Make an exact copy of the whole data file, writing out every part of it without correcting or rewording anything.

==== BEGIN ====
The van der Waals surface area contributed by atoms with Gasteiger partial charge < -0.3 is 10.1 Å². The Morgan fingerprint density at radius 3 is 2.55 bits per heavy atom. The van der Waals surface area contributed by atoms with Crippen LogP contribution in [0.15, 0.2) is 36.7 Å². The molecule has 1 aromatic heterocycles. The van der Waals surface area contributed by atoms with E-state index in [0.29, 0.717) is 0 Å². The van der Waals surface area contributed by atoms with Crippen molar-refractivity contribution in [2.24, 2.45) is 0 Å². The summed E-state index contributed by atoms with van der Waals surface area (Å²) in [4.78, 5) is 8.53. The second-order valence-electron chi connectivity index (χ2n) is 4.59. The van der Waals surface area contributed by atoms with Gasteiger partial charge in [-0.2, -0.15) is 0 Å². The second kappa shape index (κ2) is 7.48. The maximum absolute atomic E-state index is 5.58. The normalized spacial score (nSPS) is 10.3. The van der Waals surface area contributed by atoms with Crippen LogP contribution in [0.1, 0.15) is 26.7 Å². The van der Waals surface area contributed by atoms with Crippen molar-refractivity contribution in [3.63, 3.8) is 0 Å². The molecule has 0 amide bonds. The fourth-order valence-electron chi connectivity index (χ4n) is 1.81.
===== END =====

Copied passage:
The van der Waals surface area contributed by atoms with Gasteiger partial charge < -0.3 is 10.1 Å². The Morgan fingerprint density at radius 3 is 2.55 bits per heavy atom. The van der Waals surface area contributed by atoms with Crippen LogP contribution in [0.15, 0.2) is 36.7 Å². The molecule has 1 aromatic heterocycles. The van der Waals surface area contributed by atoms with E-state index in [0.29, 0.717) is 0 Å². The van der Waals surface area contributed by atoms with Crippen molar-refractivity contribution in [2.24, 2.45) is 0 Å². The summed E-state index contributed by atoms with van der Waals surface area (Å²) in [4.78, 5) is 8.53. The second-order valence-electron chi connectivity index (χ2n) is 4.59. The van der Waals surface area contributed by atoms with Gasteiger partial charge in [-0.2, -0.15) is 0 Å². The second kappa shape index (κ2) is 7.48. The maximum absolute atomic E-state index is 5.58. The normalized spacial score (nSPS) is 10.3. The van der Waals surface area contributed by atoms with Crippen LogP contribution in [0.1, 0.15) is 26.7 Å². The van der Waals surface area contributed by atoms with Crippen molar-refractivity contribution in [3.63, 3.8) is 0 Å². The molecule has 0 amide bonds. The fourth-order valence-electron chi connectivity index (χ4n) is 1.81.